Team Work and Tributaries

Copper River Stewardship Program 2024

Just as a river gathers strength from its tributaries, we find strength in the connections we forge with others.

~Paulo Coelho

This year, the Copper River Stewardship Program’s theme was tributaries. Like the many tributaries flowing into the Copper River, nine teens from across the watershed converged on the Copper River this June. Students came from Chitina, Kenny Lake, Strelna, Slana, and Cordova. The purpose of the trip was to experience the watershed’s many tributaries, forge connections with teens from other regions, hear new perspectives, and see how individuals can contribute to a greater and healthier watershed.

The group started in Cordova at Power Creek, learning how Cordova utilizes tributaries to source electricity. Next, they canoed on the Alaganik Slough to the U.S. Forest Service Pete Dahl research camp to learn about wetlands and the research supporting artificial Dusky Canada Goose nest sites.

A ferry ride across the sound included a boat tour, meeting the captain, and learning about the effects of the 1989 Exxon Valdez oil spill from oral histories and other ferry passengers who remembered the event. The ferry sailed past Bligh Reef, where the stewards took a minute to contemplate the spill’s effects on their respective communities. 

Upriver, in the Copper Basin, the stewards set to exploring more tributaries. A raft ride down the Klutina included a lunch break with a weed-pulling session. Stewards collected over 100 lbs of the invasive White Sweet Clover from the Klutina’s banks. They ended their adventure with a jet boat ride down the Copper River to see the different ways our communities participate in subsistence fishing.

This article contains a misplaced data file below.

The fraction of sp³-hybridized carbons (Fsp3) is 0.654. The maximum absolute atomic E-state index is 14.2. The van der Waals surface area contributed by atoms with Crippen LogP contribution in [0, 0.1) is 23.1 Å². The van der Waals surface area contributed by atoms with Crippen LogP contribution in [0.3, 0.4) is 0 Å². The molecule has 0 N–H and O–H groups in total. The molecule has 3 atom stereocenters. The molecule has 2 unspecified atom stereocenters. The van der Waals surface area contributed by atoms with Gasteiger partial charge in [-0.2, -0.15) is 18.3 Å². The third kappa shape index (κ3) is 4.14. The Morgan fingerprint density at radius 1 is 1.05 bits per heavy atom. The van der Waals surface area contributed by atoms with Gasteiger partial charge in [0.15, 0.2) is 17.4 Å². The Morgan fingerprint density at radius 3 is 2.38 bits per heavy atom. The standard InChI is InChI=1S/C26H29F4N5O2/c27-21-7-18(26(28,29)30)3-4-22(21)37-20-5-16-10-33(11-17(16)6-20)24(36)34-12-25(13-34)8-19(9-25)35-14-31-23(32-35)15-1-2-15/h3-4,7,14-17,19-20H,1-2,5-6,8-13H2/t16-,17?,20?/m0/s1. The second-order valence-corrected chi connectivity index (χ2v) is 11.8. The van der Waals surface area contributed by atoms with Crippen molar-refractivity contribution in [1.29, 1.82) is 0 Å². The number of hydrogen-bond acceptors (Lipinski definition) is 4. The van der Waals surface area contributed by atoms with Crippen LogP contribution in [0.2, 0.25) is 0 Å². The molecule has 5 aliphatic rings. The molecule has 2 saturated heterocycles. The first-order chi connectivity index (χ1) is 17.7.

Traveling from the delta to the basin gave the stewards a front-row seat to the diversity of the landscape. One steward commented, “The [Copper River] watershed contains a beautiful variety of landscapes and terrains,” while another noted, “ I learned the history of my ancestors’ lands.” 

The trip, while educational and academic, also had an artistic and emotional component. Stewards engaged in journaling practices, both writing and illustrative. Taking a moment to sit in nature and contemplate their role in the ecosystem led to some eye-opening epiphanies, such as “ how big the watershed really is and also how beautiful the land is.”

When asked how the trip had changed them as people, one steward responded, “I realized how much more compatible I am with nature rather than electronics.”

 To see more details from their trip, visit their story map. 

If you know a teen interested in joining the 2025 Copper River Stewardship Program, visit our website and learn what it takes to apply to be a Copper River Steward. 

This program was made possible through partnerships with Wrangell Institute For Science and Environment, Copper River Watershed Project, The Bureau of Land Management, The U.S. Forest Service, and the National Park Service. Support for the program comes from Prince William Sound Regional Citizen’s Advisory Council, Alyeksa Pipeline Services Co., and the Kate Svitek Memorial Foundation.